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## Introduction

A wide documentation is available on the internet providing the technical instructions to build R packages, starting from the manual Writing R extensions at the official R site.

This section provides a general overview about R packages. The following sections try to provide some insights on the mechanism used by R when dealing with packages.

### Why create a R package?

According to Rossi1, there are at least three good reasons to create an R package.

1. Creating an R package forces the user to document the code and provide test examples to insure that it actually works. It will also be much easier to use the code as documentation will only be a ? command away and all of functions and shared libraries will be available for use. This is a good reason to create a package, also for its own use.

2. If the goal is disseminate a research, this is an ideal way of making sure others have access to the work. It will also increase the probability that eventually the work will be correct. This is a good reason to create a package for a team (private) use.

3. Giving back something to this amazing community of volunteers! This is a good reason to make the package available for the whole world (e.g. through CRAN).

### Structure of a package

The sources of a R package consists of a subdirectory containing some files and directories in a well organized structure.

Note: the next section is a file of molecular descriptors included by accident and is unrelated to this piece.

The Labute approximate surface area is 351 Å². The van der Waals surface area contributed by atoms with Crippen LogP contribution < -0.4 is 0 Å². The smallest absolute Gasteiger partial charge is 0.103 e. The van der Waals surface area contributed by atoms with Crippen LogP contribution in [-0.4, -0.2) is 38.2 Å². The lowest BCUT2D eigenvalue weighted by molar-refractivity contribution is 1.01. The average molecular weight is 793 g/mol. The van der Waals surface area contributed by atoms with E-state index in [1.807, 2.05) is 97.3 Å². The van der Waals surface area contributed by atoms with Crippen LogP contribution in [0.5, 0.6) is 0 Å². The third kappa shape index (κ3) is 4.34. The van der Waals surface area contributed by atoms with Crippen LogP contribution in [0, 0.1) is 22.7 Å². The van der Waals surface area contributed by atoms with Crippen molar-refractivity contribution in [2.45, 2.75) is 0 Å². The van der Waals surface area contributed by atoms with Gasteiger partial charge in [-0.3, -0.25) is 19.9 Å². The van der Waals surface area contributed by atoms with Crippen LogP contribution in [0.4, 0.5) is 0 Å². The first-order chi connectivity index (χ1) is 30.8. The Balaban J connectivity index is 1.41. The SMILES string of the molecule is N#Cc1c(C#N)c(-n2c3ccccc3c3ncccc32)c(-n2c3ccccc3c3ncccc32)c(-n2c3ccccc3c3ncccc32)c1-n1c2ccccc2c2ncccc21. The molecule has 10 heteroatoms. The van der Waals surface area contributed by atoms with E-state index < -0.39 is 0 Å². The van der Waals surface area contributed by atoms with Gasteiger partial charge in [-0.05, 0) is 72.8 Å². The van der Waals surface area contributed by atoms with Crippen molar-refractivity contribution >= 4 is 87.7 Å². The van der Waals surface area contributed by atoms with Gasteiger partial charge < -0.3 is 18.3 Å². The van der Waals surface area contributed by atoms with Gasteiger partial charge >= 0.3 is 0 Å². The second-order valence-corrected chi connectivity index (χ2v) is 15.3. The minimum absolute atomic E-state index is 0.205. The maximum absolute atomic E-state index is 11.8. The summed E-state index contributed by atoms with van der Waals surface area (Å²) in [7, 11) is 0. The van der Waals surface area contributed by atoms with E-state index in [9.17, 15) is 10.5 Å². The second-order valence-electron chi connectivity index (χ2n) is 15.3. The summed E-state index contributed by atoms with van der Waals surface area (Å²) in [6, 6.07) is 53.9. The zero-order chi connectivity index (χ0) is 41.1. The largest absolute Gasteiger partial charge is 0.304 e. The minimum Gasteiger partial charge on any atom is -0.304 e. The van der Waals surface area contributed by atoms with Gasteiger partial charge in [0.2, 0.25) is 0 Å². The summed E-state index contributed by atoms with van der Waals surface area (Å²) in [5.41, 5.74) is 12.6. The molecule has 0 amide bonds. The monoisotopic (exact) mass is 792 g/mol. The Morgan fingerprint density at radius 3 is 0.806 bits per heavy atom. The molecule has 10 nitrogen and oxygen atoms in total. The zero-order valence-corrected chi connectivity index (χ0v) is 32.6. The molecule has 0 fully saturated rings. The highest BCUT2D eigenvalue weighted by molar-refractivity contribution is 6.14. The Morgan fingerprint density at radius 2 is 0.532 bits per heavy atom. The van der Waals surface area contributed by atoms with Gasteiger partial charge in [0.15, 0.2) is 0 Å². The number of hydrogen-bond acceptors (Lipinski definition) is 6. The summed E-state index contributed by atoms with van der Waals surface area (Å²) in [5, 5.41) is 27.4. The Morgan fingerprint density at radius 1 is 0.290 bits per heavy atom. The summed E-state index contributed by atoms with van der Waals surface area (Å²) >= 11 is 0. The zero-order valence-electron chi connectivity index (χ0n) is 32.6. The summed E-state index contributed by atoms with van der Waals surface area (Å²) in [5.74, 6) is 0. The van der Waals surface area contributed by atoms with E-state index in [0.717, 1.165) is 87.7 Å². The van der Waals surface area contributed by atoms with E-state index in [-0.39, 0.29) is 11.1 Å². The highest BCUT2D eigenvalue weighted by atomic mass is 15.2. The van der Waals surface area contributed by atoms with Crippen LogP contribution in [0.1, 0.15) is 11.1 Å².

Files ‘DESCRIPTION’ and ‘NAMESPACE’ and subdirectories ‘R’, ‘man’, and ‘data’ are required for every package. The base package.skeleton() function creates all the required directories.

The ‘DESCRIPTION’ file contains basic information about the package. The ‘Package’, ‘Version’, ‘License’, ‘Description’, ‘Title’, ‘Author’, and ‘Maintainer’ fields are mandatory, all other fields are optional.

R has a namespace management system for code in packages. This system allows the package writer to specify which variables in the package should be exported to make them available to package users, and which variables should be imported from other packages. The mechanism for specifying a namespace for a package is through the ‘NAMESPACE’ file in the top level package directory.

The ‘R’ subdirectory contains R code files, only. The package.skeleton() function returns a .R file for each function.

The ‘man’ subdirectory should contains only documentation files for the objects in the package in R documentation (Rd) format.

The ‘data’ subdirectory contains data files in R format.

A package may also contain files ‘INDEX’, ‘configure’, ‘cleanup’, ‘LICENSE’, ‘LICENCE’, ‘COPYING’ and ‘NEWS’ and directories ‘data’, ‘exec’, ‘inst’, ‘po’, ‘src’, and ‘tests’. These subdirectories can be missing, but which should not be empty.